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Moderation and 'superinjunctions'

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Paul Wakely Paul Wakely | 13:38 UK time, Tuesday, 24 May 2011

I'm the Editor, Moderation Services for BBC Online, which means I oversee moderation of your comments across the BBC website.

I wanted to respond to some interesting discussions about the moderation we've applied to comments about the 'footballer injunction' that has received so much coverage during the last few days. Following the naming of the footballer in Parliament I will, as much as I can, explain where we are drawing the line with moderation, and explain why some of you have had your comments removed for saying things everyone is saying on Twitter.

As it stands as I write this, on the BBC website, you can say that the footballer who had an injunction in place regarding an alleged affair with Imogen Thomas, was named in Parliament as being Ryan Giggs. But the word 'alleged' is important - any statement that for example an affair, or blackmail took place is likely to result in your comment being removed due to the potential for defamation which the BBC - or indeed you - may not have sufficient proof to defend. In addition as the injunction has still not been lifted we are still technically bound by its provisions. However, we have taken the view that we are able to report the parliamentary proceedings.

To those of you who use Facebook and Twitter, these rules probably seem quite strict. Injunctions, super or not, are difficult to moderate due to the secrecy around them, and particularly in a widely reported instance like this. The situation also changes quickly - the Sun newspaper had an application to lift the injunction rejected both before and after Giggs was named. We've had to update our guidance to the moderators on recent injunctions several times, speaking to the BBC lawyers to see what we could legally publish as more information became public.

I accept though that there may be times when the moderators have been over-cautious. If you believe this applies to your comment, you can make use of our appeals procedure. However, if you're one of those users who had me working at 11.30 on Saturday evening due to your increasingly creative ways of trying to breach the injunction, your appeal probably doesn't stand much chance of success...

But some of you are probably asking: 'Does the BBC need to moderate comments about the injunction at all?'

Unfortunately, much of the reporting of this issue has wrongly been characterised as 'print media vs the Internet'. The question is really whether the big social media sites - with companies and servers based outside the UK - are out of the jurisdiction of an injunction imposed by English courts. This question might be answered in the coming months. What's not in doubt is whether the BBC website is subject to the injunction. It is, and it's worth noting that the BBC has in the past been compelled by the courts to hand over the details of users accounts in the same way Twitter has been asked to do so in this case.

As I've written before it's worth remembering that there are often valid reasons for reporting restrictions and injunctions, and this may prove to be the case this time.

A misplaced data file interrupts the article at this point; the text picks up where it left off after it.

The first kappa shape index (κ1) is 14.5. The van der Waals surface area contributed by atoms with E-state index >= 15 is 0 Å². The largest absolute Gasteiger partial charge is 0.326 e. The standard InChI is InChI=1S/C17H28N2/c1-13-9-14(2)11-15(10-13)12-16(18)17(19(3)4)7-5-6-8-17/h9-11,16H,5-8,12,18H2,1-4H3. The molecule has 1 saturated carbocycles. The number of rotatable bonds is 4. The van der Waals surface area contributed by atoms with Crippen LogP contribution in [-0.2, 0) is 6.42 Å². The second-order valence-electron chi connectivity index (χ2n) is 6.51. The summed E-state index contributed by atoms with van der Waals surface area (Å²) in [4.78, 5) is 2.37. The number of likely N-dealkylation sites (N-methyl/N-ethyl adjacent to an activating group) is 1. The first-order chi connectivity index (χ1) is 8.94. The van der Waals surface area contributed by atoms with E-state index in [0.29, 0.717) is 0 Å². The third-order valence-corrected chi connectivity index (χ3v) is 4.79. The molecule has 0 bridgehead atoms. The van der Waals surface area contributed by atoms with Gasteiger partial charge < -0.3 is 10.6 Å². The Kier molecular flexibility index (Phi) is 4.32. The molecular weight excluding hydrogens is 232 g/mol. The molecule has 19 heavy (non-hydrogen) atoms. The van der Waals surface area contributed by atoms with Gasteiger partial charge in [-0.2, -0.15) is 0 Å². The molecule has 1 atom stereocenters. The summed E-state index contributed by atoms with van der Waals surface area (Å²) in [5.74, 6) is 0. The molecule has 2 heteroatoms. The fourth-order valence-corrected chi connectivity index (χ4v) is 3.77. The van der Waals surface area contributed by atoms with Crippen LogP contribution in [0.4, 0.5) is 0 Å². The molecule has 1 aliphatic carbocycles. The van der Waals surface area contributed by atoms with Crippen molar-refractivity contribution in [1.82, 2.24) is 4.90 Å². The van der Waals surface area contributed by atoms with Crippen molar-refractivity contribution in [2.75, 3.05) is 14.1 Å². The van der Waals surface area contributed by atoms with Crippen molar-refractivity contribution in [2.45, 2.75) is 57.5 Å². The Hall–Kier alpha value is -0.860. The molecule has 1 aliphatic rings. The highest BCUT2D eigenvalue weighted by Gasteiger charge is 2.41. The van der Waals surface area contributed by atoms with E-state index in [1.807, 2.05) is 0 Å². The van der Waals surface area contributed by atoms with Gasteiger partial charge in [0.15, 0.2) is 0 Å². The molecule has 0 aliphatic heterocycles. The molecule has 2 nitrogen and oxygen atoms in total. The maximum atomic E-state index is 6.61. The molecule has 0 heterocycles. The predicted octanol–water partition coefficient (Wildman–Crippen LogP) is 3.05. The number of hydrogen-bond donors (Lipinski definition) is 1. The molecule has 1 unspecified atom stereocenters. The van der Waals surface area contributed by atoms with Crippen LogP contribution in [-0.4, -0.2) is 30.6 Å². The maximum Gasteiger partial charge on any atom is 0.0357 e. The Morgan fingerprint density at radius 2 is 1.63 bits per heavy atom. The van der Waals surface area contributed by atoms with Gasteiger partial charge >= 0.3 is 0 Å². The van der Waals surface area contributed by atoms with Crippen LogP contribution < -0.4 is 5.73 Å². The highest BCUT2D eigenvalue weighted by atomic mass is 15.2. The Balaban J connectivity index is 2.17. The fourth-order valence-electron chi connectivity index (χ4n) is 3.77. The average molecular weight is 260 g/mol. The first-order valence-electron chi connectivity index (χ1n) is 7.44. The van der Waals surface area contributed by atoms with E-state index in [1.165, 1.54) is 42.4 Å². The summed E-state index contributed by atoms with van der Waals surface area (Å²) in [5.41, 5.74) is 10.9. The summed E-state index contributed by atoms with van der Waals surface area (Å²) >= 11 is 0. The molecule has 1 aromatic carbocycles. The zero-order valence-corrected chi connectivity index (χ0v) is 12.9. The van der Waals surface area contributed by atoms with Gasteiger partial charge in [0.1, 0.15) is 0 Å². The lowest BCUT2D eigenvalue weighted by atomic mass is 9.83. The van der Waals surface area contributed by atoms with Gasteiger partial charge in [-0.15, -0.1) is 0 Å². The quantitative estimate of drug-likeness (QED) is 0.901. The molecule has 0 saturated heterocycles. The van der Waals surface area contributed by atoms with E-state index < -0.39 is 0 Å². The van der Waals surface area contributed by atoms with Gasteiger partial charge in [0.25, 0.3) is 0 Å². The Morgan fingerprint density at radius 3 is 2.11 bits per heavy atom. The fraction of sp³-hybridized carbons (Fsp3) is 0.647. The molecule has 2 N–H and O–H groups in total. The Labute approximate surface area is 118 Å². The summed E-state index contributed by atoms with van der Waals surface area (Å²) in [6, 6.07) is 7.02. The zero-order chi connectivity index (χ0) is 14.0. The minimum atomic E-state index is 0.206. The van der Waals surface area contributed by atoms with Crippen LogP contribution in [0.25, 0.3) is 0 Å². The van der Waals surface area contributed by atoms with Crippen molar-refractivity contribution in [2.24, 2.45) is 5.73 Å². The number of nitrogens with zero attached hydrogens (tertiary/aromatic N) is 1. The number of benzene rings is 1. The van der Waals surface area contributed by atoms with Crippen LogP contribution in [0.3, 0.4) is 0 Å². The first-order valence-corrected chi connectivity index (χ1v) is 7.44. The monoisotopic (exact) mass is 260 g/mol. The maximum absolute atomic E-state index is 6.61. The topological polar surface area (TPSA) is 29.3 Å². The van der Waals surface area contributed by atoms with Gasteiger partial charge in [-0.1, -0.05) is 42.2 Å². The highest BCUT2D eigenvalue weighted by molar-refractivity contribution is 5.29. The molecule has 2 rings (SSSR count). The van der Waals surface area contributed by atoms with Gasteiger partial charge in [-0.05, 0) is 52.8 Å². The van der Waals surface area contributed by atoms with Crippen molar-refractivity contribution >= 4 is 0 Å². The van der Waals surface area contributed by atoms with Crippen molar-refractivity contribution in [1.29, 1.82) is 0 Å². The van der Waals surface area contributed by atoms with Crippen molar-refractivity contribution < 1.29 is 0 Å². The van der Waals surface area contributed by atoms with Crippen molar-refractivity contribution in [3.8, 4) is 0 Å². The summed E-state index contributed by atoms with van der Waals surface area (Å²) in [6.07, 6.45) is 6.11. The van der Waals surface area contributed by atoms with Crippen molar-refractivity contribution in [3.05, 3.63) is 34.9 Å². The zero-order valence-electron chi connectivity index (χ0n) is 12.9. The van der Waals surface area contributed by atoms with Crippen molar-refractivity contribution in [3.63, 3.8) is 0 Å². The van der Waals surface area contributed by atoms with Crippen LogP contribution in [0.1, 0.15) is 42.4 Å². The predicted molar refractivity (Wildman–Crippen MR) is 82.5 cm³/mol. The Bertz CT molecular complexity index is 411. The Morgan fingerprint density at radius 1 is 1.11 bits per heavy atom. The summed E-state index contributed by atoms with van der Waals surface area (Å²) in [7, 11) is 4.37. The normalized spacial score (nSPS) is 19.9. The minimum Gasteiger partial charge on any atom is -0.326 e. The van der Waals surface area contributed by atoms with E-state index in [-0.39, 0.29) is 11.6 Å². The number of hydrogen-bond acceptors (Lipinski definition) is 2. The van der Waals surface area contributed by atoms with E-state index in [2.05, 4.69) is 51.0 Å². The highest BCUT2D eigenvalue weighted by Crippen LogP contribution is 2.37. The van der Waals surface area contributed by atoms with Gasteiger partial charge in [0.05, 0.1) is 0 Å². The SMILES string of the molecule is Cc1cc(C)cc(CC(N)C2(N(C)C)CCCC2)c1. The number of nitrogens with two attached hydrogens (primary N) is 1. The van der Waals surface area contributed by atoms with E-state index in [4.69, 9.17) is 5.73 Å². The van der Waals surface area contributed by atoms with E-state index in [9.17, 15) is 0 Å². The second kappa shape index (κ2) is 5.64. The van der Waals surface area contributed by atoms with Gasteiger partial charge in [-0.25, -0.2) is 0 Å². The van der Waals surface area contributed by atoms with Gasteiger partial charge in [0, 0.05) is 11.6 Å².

Finally, the majority of comments across the BBC website are reactively moderated, so if your comment has been removed and you've seen another similar one that hasn't, that's probably why.

Paul Wakely is Editor, Moderation Services for BBC Online


  • Comment number 1.

    I can imagine its a potential legal tightrope the BBC need to walk.For me, common sense applies, sadly there are those who post where common sense is lacking and a desire to push boundaries is seen as par for the course.My response to those who don't believe in moderation in all things shouldn't then try and push boundaries on sites that do have common sense rules. As for twitter, I think the whole concept is frankly aimed at those intellectually challenged and unable to hold a proper coverstaion elsewhere. 140 characters to say something meaninful is frankly a joke, worse than txt speak. To use such a medium to flout the law shows how those who use it are, as I say, intellectually challenged.

  • Comment number 2.

    Sometimes it's hard to see the "line" from this side of it. I had a comment removed for "Potential defamation" because, before the Parliamentary intervention, I had the temerity to post "Ryan Giggs is a footballer. (Allegedly.)"...

  • Comment number 3.

    'As for twitter, I think the whole concept is frankly aimed at those intellectually challenged and unable to hold a proper coverstaion elsewhere. 140 characters to say something meaninful is frankly a joke, worse than txt speak.'

    And yet the BBC continue to promote it, day in, day out. The BBC understandably have to consider legal issues, but they must be feeling a little sheepish after all this.

    I saw how certain boards went over the weekend. Some people really were taking the proverbial, even those stalwarts of Mustardland, more so there than anywhere else.

  • Comment number 4.

    What does international law have to say about this?

  • Comment number 5.

    This comment was removed because the moderators found it broke the house rules. Explain.